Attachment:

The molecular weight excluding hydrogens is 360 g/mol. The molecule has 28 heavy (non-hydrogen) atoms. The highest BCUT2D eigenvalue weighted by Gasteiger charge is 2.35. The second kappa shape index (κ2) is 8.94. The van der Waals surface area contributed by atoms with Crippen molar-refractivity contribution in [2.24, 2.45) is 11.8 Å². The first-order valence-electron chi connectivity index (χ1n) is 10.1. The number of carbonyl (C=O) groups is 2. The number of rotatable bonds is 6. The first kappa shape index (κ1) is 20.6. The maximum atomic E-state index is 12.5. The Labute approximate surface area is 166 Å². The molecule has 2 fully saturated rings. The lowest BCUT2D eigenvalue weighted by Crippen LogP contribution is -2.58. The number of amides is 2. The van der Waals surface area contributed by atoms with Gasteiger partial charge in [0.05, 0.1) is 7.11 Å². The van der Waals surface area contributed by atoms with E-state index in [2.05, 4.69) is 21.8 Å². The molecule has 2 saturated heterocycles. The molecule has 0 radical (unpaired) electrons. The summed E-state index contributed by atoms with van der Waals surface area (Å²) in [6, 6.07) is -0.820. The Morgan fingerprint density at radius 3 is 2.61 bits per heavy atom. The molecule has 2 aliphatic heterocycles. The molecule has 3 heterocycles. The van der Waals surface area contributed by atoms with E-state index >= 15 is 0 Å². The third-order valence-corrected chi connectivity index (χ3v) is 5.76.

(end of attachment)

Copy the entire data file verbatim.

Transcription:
The molecular weight excluding hydrogens is 360 g/mol. The molecule has 28 heavy (non-hydrogen) atoms. The highest BCUT2D eigenvalue weighted by Gasteiger charge is 2.35. The second kappa shape index (κ2) is 8.94. The van der Waals surface area contributed by atoms with Crippen molar-refractivity contribution in [2.24, 2.45) is 11.8 Å². The first-order valence-electron chi connectivity index (χ1n) is 10.1. The number of carbonyl (C=O) groups is 2. The number of rotatable bonds is 6. The first kappa shape index (κ1) is 20.6. The maximum atomic E-state index is 12.5. The Labute approximate surface area is 166 Å². The molecule has 2 fully saturated rings. The lowest BCUT2D eigenvalue weighted by Crippen LogP contribution is -2.58. The number of amides is 2. The van der Waals surface area contributed by atoms with Gasteiger partial charge in [0.05, 0.1) is 7.11 Å². The van der Waals surface area contributed by atoms with E-state index in [2.05, 4.69) is 21.8 Å². The molecule has 2 saturated heterocycles. The molecule has 0 radical (unpaired) electrons. The summed E-state index contributed by atoms with van der Waals surface area (Å²) in [6, 6.07) is -0.820. The Morgan fingerprint density at radius 3 is 2.61 bits per heavy atom. The molecule has 2 aliphatic heterocycles. The molecule has 3 heterocycles. The van der Waals surface area contributed by atoms with E-state index >= 15 is 0 Å². The third-order valence-corrected chi connectivity index (χ3v) is 5.76.